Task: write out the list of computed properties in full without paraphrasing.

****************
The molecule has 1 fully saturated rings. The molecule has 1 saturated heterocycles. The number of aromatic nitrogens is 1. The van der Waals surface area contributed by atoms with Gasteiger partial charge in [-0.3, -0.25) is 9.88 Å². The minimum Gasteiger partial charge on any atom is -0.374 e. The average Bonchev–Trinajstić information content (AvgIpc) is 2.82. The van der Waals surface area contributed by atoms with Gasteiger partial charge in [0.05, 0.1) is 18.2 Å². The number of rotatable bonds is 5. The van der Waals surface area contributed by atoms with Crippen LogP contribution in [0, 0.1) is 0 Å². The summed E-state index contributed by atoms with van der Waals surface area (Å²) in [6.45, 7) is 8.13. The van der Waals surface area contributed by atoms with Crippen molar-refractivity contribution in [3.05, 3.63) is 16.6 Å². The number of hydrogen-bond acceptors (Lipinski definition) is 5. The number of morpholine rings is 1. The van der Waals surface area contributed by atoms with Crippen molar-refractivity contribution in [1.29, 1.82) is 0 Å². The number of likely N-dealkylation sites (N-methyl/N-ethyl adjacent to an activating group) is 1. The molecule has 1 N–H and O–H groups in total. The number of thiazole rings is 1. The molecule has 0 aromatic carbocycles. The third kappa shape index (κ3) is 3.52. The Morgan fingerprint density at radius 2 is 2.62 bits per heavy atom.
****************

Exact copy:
The molecule has 1 fully saturated rings. The molecule has 1 saturated heterocycles. The number of aromatic nitrogens is 1. The van der Waals surface area contributed by atoms with Gasteiger partial charge in [-0.3, -0.25) is 9.88 Å². The minimum Gasteiger partial charge on any atom is -0.374 e. The average Bonchev–Trinajstić information content (AvgIpc) is 2.82. The van der Waals surface area contributed by atoms with Gasteiger partial charge in [0.05, 0.1) is 18.2 Å². The number of rotatable bonds is 5. The van der Waals surface area contributed by atoms with Crippen LogP contribution in [0, 0.1) is 0 Å². The summed E-state index contributed by atoms with van der Waals surface area (Å²) in [6.45, 7) is 8.13. The van der Waals surface area contributed by atoms with Crippen molar-refractivity contribution in [3.05, 3.63) is 16.6 Å². The number of hydrogen-bond acceptors (Lipinski definition) is 5. The number of morpholine rings is 1. The van der Waals surface area contributed by atoms with Crippen molar-refractivity contribution in [1.29, 1.82) is 0 Å². The number of likely N-dealkylation sites (N-methyl/N-ethyl adjacent to an activating group) is 1. The molecule has 1 N–H and O–H groups in total. The number of thiazole rings is 1. The molecule has 0 aromatic carbocycles. The third kappa shape index (κ3) is 3.52. The Morgan fingerprint density at radius 2 is 2.62 bits per heavy atom.